The leaders of Japan and the Philippines have agreed to increase defence ties, allowing Japanese troops greater access to Philippine territory.
The defence arrangement signed by Philippine President Ferdinand Marcos Jr and Japanese Prime Minister Fumio Kishida on Thursday will allow Japanese troops to join training exercises to respond to natural disasters and humanitarian needs in the Philippines.
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The agreement is seen as a step towards broader military cooperation between Tokyo and Manila and could lead to similar agreements between Japan and other nations in Southeast Asia where competition for geopolitical influence has increased amid a more assertive Chinese presence in the region.
Kishida said the countries will continue talks to further strengthen and streamline their militaries’ joint exercises and other operations, while seeking also to expand the transfer of Japanese defence equipment and technology to the Philippines as well as strengthening cooperation trilaterally with the United States.
“After our meeting, I can confidently say that our strategic partnership is stronger than ever as we navigate together the rough waters buffeting our region,” Marcos said at a joint news conference with Kishida.
Taiwan, which lies between Japan and the Philippines, has become a focal point of intensifying Chinese military activity that Tokyo and Washington worry could escalate into war as Beijing has promised to take back Taiwan, which it views merely as a rogue province and not a sovereign state.
Marcos’s visit to Japan come shortly after he and US Secretary of Defence Lloyd Austin reached an agreement on allowing the US more access to Philippine military bases to keep China’s territorial ambitions in check.
The Philippine and Japanese leaders “resolved” to increase the defence capabilities of their own countries and strengthen overall security cooperation with reciprocal port calls and aircraft visits and the transfer of more defence equipment and technology, according to a joint statement released late on Thursday.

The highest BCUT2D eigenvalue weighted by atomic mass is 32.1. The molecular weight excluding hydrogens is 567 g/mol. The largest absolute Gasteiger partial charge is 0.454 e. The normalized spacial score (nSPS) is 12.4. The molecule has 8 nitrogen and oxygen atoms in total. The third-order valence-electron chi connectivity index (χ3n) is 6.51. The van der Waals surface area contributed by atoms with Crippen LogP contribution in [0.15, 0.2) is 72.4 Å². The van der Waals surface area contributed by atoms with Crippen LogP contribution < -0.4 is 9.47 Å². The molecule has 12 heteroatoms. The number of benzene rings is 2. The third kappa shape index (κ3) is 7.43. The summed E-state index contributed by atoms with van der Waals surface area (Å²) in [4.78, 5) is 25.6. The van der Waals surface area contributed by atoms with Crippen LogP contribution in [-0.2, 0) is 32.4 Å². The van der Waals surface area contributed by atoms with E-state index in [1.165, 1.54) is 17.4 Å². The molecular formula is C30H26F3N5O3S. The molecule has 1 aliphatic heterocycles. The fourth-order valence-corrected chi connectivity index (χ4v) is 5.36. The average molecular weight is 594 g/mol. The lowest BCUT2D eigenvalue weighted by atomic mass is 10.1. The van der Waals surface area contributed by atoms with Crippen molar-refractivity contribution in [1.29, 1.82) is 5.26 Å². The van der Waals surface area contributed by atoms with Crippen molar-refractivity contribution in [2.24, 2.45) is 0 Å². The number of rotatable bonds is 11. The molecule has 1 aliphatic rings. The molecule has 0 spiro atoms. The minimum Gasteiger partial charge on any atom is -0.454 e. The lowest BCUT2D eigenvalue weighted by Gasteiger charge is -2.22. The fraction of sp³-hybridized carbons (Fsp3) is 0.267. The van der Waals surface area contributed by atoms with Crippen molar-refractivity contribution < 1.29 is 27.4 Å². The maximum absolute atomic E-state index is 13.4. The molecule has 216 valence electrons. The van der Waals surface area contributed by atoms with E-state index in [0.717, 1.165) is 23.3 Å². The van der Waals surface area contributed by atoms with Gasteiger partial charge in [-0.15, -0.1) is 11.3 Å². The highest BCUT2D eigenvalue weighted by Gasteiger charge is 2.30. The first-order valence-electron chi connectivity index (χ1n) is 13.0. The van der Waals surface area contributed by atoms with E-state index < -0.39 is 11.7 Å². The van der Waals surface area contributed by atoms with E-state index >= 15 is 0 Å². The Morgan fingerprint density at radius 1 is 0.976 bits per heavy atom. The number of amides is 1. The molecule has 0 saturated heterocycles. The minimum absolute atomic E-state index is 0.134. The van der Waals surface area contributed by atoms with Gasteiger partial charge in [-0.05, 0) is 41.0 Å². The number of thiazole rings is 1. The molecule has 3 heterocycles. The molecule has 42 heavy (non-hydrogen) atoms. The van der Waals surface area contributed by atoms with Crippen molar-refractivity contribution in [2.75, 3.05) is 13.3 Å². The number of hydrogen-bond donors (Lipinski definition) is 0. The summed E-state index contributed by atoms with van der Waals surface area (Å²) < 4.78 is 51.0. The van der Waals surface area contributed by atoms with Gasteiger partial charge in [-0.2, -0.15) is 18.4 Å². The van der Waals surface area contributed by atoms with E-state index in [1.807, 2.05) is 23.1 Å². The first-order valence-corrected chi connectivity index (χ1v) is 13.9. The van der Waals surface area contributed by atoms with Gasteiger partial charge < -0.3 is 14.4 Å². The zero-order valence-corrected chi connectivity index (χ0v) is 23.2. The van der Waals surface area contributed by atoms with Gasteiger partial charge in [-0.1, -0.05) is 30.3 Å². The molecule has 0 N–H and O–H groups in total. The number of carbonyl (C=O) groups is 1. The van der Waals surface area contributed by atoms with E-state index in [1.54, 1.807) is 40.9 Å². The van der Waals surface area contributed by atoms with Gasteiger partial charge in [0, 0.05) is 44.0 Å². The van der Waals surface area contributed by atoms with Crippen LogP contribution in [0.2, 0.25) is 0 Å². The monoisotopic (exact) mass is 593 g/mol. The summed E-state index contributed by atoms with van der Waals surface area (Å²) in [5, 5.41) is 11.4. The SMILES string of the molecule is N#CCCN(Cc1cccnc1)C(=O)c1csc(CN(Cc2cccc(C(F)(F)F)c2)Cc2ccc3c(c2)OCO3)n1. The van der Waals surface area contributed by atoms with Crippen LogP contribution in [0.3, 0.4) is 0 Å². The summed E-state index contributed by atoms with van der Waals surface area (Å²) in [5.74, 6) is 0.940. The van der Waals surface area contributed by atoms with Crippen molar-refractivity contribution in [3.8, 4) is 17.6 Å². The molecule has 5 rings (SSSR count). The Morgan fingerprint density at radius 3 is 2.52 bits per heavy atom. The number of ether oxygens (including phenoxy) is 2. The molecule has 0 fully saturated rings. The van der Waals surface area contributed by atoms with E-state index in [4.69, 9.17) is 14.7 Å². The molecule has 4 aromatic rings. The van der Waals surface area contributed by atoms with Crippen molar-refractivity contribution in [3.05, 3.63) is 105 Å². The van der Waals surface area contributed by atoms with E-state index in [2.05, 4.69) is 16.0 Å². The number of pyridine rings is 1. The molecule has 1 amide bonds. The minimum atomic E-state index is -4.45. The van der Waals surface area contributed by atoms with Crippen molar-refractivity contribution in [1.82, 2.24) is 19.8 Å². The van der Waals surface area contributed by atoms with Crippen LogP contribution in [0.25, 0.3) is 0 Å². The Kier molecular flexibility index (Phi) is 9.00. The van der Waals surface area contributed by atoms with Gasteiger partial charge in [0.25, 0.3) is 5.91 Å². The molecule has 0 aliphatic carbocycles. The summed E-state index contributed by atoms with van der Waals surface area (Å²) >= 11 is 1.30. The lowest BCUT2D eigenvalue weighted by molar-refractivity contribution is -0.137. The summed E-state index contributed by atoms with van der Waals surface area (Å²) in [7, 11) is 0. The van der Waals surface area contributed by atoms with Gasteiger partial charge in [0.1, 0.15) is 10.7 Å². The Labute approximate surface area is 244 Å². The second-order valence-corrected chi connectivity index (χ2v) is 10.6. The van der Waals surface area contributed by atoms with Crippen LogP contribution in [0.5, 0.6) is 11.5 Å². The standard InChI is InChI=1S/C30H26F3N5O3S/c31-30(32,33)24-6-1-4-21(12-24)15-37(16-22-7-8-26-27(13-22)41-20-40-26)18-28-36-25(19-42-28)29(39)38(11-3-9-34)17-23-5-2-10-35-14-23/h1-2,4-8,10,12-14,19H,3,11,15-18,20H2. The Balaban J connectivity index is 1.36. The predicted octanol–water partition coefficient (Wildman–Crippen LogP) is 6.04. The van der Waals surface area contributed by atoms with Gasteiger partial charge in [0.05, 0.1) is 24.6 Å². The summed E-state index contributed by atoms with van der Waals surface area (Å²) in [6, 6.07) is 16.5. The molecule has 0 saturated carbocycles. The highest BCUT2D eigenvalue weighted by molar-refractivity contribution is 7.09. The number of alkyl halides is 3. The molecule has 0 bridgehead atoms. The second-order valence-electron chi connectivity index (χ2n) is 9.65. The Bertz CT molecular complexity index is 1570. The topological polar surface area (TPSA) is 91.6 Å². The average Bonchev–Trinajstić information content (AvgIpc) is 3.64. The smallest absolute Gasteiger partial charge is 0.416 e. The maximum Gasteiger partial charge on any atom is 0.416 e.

It said Japan will transfer air surveillance radar systems to the Philippines and provide related personnel training.
The leaders “expressed serious concerns about the situation in the East and China Seas and strongly opposed the actions including force or coercion that may increase tensions,” the statement said.
Kishida and Marcos also agreed to strengthen economic and cybersecurity, and confirmed Japan’s continuing assistance to the Philippine coastguard in reinforcing its capabilities, including the improvement of port facilities at Subic Bay, a former US naval base.
“President Marcos’s visit here gives us impetus for Japan and the Philippines to further elevate our cooperation in recent years to even higher levels as we contribute to the peace and stability of the region and the international community,” Kishida said at the news conference.
The countries also agreed on loan arrangements and extensions for Philippine infrastructure projects, including $3bn to finance major commuter rail projects.
The agreement with Manila comes after Kishida’s government in December adopted key security and defence upgrades, including a counterstrike capability that breaks from Japan’s post-World War II principle of self-defence only, while also doubling defence spending within five years.
Japan is the Philippines’ biggest source of bilateral development assistance, according to Manila, and its second-largest trading partner. Japan is also the only country to have a bilateral free trade agreement with the Philippines.
Marcos met with Japan’s Emperor Naruhito and Empress Masako ahead of his talks with Kishida on Thursday and invited the imperial couple to visit the Philippines. He also plans to join talks with trade and business officials before returning to the Philippines on Sunday.